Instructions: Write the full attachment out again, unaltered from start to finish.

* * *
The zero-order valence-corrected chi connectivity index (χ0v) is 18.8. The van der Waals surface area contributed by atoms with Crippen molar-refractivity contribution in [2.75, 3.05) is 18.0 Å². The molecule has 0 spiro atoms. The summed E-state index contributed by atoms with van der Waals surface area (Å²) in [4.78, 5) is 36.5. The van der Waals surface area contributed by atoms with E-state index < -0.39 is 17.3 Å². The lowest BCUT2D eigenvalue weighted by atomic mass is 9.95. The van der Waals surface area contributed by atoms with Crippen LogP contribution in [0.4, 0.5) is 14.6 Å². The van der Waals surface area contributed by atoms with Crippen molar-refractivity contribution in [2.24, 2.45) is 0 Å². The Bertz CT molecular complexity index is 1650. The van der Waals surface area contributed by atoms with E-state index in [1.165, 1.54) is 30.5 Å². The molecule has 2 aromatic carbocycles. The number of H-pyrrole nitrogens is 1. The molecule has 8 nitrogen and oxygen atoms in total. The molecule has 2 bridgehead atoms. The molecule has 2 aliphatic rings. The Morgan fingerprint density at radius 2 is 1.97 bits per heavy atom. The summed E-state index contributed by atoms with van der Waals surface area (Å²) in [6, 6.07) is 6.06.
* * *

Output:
The zero-order valence-corrected chi connectivity index (χ0v) is 18.8. The van der Waals surface area contributed by atoms with Crippen molar-refractivity contribution in [2.75, 3.05) is 18.0 Å². The molecule has 0 spiro atoms. The summed E-state index contributed by atoms with van der Waals surface area (Å²) in [4.78, 5) is 36.5. The van der Waals surface area contributed by atoms with E-state index < -0.39 is 17.3 Å². The lowest BCUT2D eigenvalue weighted by atomic mass is 9.95. The van der Waals surface area contributed by atoms with Crippen LogP contribution in [0.4, 0.5) is 14.6 Å². The van der Waals surface area contributed by atoms with Crippen molar-refractivity contribution in [2.24, 2.45) is 0 Å². The Bertz CT molecular complexity index is 1650. The van der Waals surface area contributed by atoms with E-state index in [1.165, 1.54) is 30.5 Å². The molecule has 2 aromatic carbocycles. The number of H-pyrrole nitrogens is 1. The molecule has 8 nitrogen and oxygen atoms in total. The molecule has 2 bridgehead atoms. The molecule has 2 aliphatic rings. The Morgan fingerprint density at radius 2 is 1.97 bits per heavy atom. The summed E-state index contributed by atoms with van der Waals surface area (Å²) in [6, 6.07) is 6.06.